Old City Rooftops
This viewpoint, taken from the roof of the Austrian Hospice in the Old City, offers a superb overview of the rooftops in the Old City in Jerusalem. From here, you can see the rooftops of the Muslim Quarter as well as some of the rooftops and buildings of the Jewish Quarter. The Via Dolorosa, also known as ‘The Way of the Cross’ passes directly beneath this view point which is close to the 2nd of the 14 stops of the Via Dolorosa.
Church of our Lady of the Spasm
The Church of Our Lady of the Spasm is located near the fourth station of the Via Dolorosa where according to Christian tradition Jesus met his mother Mary as he carried the cross. The Church is located behind the wall of the 4th station and commemorates the meeting of Jesus and his mother. The Armenian Orthodox Church was built in 1881 and although small, inside lies a beautiful mosaic floor with an outline of sandals which some beleive to be the exact spot where Saint Mary stood as Jesus passed by carrying the cross.
Literally translated as “The Distant Mosque”, the Al-Aqsa Mosque is located nearby the dome of the rock and is the third most holy site in Sunni Islam. According to Muslim tradition, during “The Night Journey” Muhammad traveled from the Mosque in Mecca to Al-Aqsa Mosque.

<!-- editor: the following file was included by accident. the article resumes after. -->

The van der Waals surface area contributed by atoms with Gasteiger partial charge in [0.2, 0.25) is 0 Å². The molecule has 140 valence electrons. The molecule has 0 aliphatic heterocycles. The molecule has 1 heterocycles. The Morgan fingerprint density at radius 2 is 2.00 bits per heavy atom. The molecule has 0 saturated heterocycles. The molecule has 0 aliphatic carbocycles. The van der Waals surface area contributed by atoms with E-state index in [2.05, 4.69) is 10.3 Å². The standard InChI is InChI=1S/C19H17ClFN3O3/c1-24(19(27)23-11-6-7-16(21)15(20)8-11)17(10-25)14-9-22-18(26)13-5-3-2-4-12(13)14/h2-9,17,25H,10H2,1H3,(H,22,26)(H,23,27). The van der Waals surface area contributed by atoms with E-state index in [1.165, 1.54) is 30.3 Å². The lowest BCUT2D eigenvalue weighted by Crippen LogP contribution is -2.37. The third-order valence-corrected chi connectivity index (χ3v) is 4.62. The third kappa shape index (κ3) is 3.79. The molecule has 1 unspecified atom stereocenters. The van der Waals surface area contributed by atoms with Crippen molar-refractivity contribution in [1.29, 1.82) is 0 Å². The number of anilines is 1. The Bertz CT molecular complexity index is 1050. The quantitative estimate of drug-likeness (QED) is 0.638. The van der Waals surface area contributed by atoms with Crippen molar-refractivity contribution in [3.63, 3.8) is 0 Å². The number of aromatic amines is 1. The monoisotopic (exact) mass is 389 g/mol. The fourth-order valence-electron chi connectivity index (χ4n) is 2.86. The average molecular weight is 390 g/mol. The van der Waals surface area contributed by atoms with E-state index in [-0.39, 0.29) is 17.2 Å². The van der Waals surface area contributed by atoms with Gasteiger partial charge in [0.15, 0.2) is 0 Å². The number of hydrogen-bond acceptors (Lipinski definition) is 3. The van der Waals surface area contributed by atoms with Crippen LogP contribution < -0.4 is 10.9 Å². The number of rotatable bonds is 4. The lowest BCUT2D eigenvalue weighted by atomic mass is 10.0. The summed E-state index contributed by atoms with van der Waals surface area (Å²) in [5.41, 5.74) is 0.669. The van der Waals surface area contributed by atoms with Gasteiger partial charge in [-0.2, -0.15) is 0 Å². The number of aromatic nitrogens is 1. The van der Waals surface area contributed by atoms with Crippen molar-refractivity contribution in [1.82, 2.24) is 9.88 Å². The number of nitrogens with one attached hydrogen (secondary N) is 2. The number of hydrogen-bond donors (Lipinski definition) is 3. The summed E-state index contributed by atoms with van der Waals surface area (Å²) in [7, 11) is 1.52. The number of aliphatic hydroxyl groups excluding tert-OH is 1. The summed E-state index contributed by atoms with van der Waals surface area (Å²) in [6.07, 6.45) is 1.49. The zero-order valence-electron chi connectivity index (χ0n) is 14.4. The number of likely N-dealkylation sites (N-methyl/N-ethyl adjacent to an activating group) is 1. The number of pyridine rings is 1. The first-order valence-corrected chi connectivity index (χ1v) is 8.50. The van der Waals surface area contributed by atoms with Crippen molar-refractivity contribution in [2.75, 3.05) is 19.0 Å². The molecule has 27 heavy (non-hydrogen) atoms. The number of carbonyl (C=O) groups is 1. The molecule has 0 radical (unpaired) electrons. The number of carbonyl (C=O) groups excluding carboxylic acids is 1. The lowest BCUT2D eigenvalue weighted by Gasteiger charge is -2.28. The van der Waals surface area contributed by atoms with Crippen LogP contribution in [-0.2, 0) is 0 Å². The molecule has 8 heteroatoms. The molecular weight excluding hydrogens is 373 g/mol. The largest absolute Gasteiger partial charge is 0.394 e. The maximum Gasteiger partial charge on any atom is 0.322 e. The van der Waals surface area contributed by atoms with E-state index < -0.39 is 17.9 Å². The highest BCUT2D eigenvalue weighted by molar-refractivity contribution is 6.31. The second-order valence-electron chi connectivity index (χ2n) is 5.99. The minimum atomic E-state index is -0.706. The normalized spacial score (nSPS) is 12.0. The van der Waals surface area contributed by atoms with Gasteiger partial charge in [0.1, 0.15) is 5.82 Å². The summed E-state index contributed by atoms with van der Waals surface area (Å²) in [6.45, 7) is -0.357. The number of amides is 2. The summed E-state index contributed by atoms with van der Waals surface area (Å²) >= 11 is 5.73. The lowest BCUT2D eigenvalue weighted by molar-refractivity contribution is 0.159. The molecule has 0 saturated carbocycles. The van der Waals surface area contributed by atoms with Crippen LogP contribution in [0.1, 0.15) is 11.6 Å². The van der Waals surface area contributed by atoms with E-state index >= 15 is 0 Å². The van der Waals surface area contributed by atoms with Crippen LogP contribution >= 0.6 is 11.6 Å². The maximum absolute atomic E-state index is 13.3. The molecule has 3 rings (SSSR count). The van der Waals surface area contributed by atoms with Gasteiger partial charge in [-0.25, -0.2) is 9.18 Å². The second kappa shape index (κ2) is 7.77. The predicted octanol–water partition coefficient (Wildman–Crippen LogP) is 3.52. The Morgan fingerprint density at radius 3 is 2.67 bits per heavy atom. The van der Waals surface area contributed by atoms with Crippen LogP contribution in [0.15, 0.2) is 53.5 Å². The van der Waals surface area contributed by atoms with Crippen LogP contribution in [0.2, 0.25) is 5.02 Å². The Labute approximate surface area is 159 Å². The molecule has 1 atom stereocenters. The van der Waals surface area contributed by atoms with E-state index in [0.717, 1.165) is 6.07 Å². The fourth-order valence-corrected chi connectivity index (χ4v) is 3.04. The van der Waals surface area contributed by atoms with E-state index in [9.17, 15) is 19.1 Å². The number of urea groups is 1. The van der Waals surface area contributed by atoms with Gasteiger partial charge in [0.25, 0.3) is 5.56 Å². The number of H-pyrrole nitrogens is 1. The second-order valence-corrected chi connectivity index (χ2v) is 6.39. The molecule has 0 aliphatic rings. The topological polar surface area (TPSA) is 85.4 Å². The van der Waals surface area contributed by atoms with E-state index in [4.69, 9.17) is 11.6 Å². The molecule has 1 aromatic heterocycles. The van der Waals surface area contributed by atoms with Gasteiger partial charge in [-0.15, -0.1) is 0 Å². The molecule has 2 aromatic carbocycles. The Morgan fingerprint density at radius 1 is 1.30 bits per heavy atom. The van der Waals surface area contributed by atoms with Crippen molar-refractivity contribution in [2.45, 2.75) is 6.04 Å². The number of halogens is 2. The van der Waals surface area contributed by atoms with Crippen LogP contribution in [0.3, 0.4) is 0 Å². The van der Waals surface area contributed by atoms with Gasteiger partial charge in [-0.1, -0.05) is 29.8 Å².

Originally the Al-Aqsa mosque was a small prayer house erected in 710 AD. It was expanded and rebuilt 5 times over the years due to earthquakes and wars. As the Crusaders conquered Jerusalem in 1099, they converted the Mosque into the headquarters of the Knights Templar and served as a church and palace for the Crusader kings. In 1187 Saladin restored its status as a mosque and it has been repaired and renovated by the Ayyubis, Mamluks, Ottomans and various Islamic bodies and organizations ever since. In 1951 the Jordanian King Abdullah was assassinated in the southern part of the mosque. Despite its silver dome paling in comparison to the dome of the rock, the Al-Aqsa Mosque is rich with ornaments and serves as an interesting blend of different architectural styles and periods. The mosque has the capacity to host over 5000 worshipers and is administered by the Islamic Waqf.
Dome of the Rock
Built by Umayyad caliph Abd al-Malik in 691 AD, the Dome of the Rock is the most famous Muslim site in Jerusalem and has become an inseparable part of the Jerusalem skyline. Similarly to the Ka’ba in Mecca, The Dome is not a Mosque but a shrine built over a sacred stone, known as the “Foundation Stone”, from which, according to Islamic tradition, Muhammad had ascended to the heavens in “The Night Journey”. It is also believed to be the site on which Abraham had almost sacrificed Ishmael (not Isaac as is believed in Christianity and Judaism).
Due to its magnificent golden dome and sheer size, the Dome of the Rock can be seen from almost every vantage point in Jerusalem thus fulfilling its architectural purpose – to symbolize Islamic superiority and overshadow the Jewish and Christian monuments in the area. Originally made of gold, the dome has since been replaced with copper and aluminum and is now gold-plated. The dome is an octagon structure built according to specific and exact mathematically rhythmic proportions, e.g. the length of the outer wall is identical to the diameter of the dome and height of the dome.
Ateret Cohanim Yeshiva